I am sure that if some of my hon. Friends representing Ulster constituencies had realised that we were to have two such interesting speeches as we have just had on this Amendment, they would have been here. In their absence, may I say how much I am indebted to the hon. Member for Rossendale (Mr. Walker) and to the hon. Member for West Ealing (Mr. J. Hudson) for demonstrating on the Floor of this House what many have known for so long —that teetotallers are notoriously "slower in the uptake" than any other section of the community? After all, what does the Chancellor's Amendment seek to do? To give power to the Government of Northern Ireland to refuse these licences if they think proper. The hon. Member for Rossendale said that the Government of Northern Ireland were being asked to provide liquor licences on board aircraft. All that is being done is to put the Government of Northern Ireland in precisely the same position as that of His Majesty's Government. This is really a drafting Amendment to make that possible, if the Government of Northern Ireland think it proper. So, let the two hon. Members opposite be comforted. The Government of Northern Ireland have power to refuse the licence. The hon. Member opposite rather suggested that we were asking Northern Ireland to grant licences. If he will read HANSARD tomorrow, he will find that that is what he said. I am rather surprised at him. The hon. Member for West Ealing took a rather more emphatic view. He is afraid of small quantities of alcohol being consumed. His speech reminded me of the story of two bluejackets walking past a Methodist chapel, outside of which was displayed the slogan: There is more nutrition in one half-pint of milk than in 12 half-pints of beer. One bluejacket said to his friend, "There is only one thing for it, we shall have to go and have 12 half-pints." I welcome this opportunity of defending the rights of the Parliament and Government of Northern Ireland to do as they think proper, either to grant or to withhold the licences. It is an unusual experience for me to support the Chancellor. This is, however, merely a drafting Amendment. I think the discussion has been worth while if only because we have on record from two hon. Members opposite two particularly fatuous speeches such as we expect from temperance fanatics.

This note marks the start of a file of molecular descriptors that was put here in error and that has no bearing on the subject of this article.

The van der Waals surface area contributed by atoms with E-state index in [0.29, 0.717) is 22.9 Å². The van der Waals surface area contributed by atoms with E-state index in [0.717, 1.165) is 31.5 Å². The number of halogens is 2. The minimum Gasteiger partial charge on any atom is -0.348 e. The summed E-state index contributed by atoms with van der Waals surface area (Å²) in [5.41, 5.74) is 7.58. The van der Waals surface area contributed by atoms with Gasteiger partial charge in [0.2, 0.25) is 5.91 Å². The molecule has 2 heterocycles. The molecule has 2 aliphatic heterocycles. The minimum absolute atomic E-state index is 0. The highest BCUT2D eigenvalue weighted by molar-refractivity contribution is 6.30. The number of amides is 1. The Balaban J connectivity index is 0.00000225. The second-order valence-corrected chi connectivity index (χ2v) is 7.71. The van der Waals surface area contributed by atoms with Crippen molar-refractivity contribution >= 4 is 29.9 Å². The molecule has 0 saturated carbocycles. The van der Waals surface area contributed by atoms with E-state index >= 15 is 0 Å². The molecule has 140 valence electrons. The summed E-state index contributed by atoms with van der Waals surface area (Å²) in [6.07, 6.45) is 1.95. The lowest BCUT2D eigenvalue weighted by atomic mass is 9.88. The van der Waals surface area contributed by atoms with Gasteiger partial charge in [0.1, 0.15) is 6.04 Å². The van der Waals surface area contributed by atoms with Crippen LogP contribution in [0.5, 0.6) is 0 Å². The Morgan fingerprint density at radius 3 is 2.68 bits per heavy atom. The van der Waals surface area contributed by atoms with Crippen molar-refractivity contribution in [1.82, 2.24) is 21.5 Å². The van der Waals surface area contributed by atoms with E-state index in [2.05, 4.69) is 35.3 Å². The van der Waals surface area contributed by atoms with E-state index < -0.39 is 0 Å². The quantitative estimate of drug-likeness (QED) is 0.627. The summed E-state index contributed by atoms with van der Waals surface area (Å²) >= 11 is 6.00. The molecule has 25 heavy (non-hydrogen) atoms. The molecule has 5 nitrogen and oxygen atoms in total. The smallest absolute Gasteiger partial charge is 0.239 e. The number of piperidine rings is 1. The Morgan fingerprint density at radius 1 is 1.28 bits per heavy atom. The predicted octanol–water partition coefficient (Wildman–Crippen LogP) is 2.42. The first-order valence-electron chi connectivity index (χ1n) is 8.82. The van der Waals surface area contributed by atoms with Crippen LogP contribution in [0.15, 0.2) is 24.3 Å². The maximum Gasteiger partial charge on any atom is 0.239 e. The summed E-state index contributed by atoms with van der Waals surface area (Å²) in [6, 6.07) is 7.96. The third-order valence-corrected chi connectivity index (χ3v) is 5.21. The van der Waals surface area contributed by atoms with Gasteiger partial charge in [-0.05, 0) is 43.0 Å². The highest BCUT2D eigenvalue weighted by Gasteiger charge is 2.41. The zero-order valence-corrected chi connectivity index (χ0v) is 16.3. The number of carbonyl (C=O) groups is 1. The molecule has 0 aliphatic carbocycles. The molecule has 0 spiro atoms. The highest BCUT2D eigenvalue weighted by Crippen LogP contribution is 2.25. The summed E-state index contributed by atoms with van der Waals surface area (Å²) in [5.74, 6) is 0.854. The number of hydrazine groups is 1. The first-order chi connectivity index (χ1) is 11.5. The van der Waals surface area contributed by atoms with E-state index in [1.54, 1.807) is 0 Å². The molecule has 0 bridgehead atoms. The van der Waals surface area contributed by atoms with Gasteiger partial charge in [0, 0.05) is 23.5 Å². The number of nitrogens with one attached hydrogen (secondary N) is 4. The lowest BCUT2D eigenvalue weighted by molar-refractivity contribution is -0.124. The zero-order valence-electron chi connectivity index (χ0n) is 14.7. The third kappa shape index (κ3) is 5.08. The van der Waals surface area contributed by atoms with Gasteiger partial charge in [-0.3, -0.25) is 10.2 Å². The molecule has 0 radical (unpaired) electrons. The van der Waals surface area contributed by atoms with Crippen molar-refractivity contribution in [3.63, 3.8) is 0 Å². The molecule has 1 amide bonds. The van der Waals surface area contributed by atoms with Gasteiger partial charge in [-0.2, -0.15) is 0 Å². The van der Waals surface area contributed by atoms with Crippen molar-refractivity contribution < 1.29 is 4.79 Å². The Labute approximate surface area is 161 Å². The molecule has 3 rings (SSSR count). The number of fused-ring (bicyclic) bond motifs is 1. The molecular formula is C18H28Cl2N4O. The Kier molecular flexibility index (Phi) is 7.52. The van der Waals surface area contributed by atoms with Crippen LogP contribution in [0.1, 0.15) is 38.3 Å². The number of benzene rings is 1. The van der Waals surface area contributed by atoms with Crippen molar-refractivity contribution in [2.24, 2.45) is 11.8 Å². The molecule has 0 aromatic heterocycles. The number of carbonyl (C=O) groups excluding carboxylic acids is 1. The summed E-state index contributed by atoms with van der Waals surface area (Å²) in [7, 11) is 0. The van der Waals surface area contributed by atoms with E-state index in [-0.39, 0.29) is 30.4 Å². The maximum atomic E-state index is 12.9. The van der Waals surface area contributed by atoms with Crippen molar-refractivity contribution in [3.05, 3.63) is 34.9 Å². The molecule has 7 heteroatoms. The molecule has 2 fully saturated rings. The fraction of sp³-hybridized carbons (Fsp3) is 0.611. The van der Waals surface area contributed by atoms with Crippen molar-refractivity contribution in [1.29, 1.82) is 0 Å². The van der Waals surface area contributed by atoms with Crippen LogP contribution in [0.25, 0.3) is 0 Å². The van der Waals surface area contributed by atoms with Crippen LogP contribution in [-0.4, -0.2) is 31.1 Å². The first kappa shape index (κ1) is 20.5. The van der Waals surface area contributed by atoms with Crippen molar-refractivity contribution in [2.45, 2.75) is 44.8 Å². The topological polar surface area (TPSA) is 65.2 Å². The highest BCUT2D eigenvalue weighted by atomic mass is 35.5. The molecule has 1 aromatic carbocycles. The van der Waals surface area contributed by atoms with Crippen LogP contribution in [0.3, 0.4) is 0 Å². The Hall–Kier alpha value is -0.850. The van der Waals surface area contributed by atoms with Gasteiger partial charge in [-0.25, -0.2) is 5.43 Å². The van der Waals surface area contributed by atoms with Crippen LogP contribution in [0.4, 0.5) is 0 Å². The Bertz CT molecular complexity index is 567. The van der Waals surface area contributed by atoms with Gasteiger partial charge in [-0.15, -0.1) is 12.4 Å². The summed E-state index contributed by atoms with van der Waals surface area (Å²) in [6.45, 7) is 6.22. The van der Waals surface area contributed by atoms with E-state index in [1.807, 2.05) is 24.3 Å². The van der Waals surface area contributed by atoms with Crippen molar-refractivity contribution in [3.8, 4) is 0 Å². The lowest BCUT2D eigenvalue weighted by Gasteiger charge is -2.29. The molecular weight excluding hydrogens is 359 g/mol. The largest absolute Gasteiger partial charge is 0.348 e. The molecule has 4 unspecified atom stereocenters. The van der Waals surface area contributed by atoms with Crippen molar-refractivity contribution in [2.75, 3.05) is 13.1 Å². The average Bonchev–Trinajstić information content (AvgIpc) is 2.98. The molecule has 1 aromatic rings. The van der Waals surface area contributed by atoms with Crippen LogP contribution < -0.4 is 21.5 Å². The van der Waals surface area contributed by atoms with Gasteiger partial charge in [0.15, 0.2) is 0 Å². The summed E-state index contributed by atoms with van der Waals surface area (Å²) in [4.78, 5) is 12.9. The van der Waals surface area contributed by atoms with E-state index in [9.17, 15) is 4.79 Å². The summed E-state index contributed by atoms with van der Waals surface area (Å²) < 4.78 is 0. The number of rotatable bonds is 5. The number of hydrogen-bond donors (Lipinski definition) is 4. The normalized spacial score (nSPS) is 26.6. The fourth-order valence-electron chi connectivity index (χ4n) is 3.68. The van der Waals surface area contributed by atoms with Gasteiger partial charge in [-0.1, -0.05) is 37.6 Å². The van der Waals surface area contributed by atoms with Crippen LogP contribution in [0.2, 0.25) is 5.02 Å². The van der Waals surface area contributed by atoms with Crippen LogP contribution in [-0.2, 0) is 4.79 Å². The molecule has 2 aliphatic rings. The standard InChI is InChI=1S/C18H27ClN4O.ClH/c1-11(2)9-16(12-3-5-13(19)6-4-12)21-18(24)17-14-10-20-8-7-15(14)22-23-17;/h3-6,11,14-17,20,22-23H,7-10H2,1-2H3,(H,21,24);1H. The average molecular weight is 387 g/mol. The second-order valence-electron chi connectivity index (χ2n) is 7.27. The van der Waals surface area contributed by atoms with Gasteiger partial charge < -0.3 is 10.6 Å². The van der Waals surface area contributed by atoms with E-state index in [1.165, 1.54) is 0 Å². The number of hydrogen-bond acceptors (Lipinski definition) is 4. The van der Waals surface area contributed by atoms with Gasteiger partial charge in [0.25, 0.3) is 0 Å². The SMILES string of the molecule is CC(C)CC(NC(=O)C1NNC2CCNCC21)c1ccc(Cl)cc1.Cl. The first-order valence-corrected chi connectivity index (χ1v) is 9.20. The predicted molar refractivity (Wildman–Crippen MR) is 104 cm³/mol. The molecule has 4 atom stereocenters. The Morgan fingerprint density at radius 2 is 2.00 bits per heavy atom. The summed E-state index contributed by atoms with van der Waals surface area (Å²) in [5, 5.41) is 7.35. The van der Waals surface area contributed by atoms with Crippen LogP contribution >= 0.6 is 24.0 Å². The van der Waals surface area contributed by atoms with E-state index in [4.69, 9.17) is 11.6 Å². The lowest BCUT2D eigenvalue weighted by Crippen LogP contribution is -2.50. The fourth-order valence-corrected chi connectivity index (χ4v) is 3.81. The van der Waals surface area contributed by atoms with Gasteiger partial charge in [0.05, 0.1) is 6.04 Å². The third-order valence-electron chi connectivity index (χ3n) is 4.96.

7.30 p.m